Despite Plaintiff having asserted multiple claims against a broad range of officials and employees of the Nevada Department of Corrections, the substantive claims involved in this action are not unduly complex. Plaintiff's First Amended Complaint was allowed to proceed on the following claims: Count I - alleging retaliation and due process violations against Defendants Moore, Dugan, Caseworker Sandoval, Fletcher, Baker, Byrnes, Gittere, Deal, McDaniels, Foster and Southworth; Count II - alleging retaliation against Defendants Sisco, McDaniels, Foster, Deal, Moore, Dugan, Caseworker Sandoval, Baker, Byrnes, Fletcher, Gittere, and Kerner; portion of Count II - alleging denial of access to the courts against Defendants Sisco, McDaniels, Foster, Deal, Moore, Dugan, Caseworker Sandoval, Baker, Byrnes, Fletcher, Gittere, Kerner, Williams, and Governor Sandoval; Count III - alleging retaliation against Defendants Boyd and Kerner; portion of Count III - alleging mail violations against Defendants McDaniels, Sisco, Foster, Deal, Baker, Byrnes, Fletcher, Gittere, Kerner, and Boyd; portion of Count IV - alleging retaliation against Defendants Boyd and Kerner; portion of Count IV - alleging mail violations against Defendants McDaniels, Foster, Deals, Sisco, Baker, Byrnes, Fletcher, Gittere, Kerner, and Boyd; portions of Count V - alleging a First Amendment retaliation claim, a First Amendment claim regarding mail and publications, and a Fourteenth Amendment equal protection claim against Defendants Sergeant Boyd, Lester, Baker, Byrnes, McDaniels, Foster, Kerner, Deal, Sisco, Fletcher, B. Williams, and Caseworker Sandoval; Count VI - alleging conditions of confinement against Defendants McDaniels, Foster, Deal, Sisco, Baker, Byrnes, Fletcher, Gittere, and Hampton; Count VII - alleging a due process claim and a retaliation claim against Defendants Ms. Boyd, Sergeant Boyd, Kerner, Baker, Byrnes, Fletcher, McDaniels, Deal, Sisco, Foster, Williams, Southworth, Moore, Gittere, Neven, Dudely, and Lester; Count VIII - alleging due process violations against Defendants McDaniels, Foster, Deal, Sisco, Baker, Byrnes, Fletcher, Gittere, Southworth, and Moore; Count X - alleging conditions of confinement violations against Defendants McDaniels, Foster, Deal, Sisco, Williams, Baker, Byrnes, Fletcher, Gittere, and Southworth; Count XI - alleging due process violations against Defendants McDaniels, Foster, Deal, and Sisco; and Count XII - alleging an Eighth Amendment claim for deliberate indifference to serious medical needs, an Eighth Amendment failure to protect claim, and a Fourteenth Amendment equal protection claim against Defendants McDaniels, Neven, Foster, Sisco, Deal, B. Williams, Baker, Byrnes, Fletcher, Gittere, Caseworker Sandoval, Moore, and Southworth. (ECF No. 15 at 23, 24.) Again, despite the numerosity of claims and Defendants, these claims are not so complex that counsel needs to be appointed to prosecute them.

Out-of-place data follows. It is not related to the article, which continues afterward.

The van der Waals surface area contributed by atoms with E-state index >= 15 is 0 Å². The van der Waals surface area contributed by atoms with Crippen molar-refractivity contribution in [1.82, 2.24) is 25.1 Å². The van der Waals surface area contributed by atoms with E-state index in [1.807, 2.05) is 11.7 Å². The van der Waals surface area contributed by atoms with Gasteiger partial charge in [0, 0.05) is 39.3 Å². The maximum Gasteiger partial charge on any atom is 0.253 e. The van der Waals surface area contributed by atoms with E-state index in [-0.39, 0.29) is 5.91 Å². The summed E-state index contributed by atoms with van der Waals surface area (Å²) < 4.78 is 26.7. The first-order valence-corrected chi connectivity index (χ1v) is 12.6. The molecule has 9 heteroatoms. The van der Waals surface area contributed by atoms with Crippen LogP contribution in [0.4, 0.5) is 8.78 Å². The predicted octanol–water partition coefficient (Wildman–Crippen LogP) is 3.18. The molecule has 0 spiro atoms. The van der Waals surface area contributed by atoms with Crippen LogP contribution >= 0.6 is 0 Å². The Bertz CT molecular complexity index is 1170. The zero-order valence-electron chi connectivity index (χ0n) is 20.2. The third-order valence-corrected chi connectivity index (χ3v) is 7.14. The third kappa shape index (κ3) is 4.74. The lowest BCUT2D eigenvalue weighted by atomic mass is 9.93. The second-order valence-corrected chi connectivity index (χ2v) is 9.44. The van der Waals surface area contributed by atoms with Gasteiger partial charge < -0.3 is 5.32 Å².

Similarly, with respect to the Terrell factors, Plaintiff has again failed to convince the court of the likelihood of success on the merits of his claims. In fact, Plaintiff includes no discussion of the merits of any of his claims.

         While any pro se inmate such as Mr. Antonetti would likely benefit from services of counsel, that is not the standard this court must employ in determining whether counsel should be appointed. Wood v. Housewright, 900 F.2d 1332, 1335-1336 (9th Cir. 1990).

         The court does not have the power “to make coercive appointments of counsel." Mallard v. U.S. Dist. Ct, 490 U.S. 296, 310 (1989). Thus, the court can appoint counsel only under exceptional circumstances. Palmer v. Valdez, 560 F.3d 965, 970 (9th Cir. 2009) [cert den 130 S.Ct. 1282 (2010)]. Plaintiff has not shown that the exceptional circumstances necessary for appointment of counsel are present in this case.

         In the exercise of the court's discretion, it DENIES Plaintiffs Motion for Appointment of Counsel (ECF No. 50).

         IT ...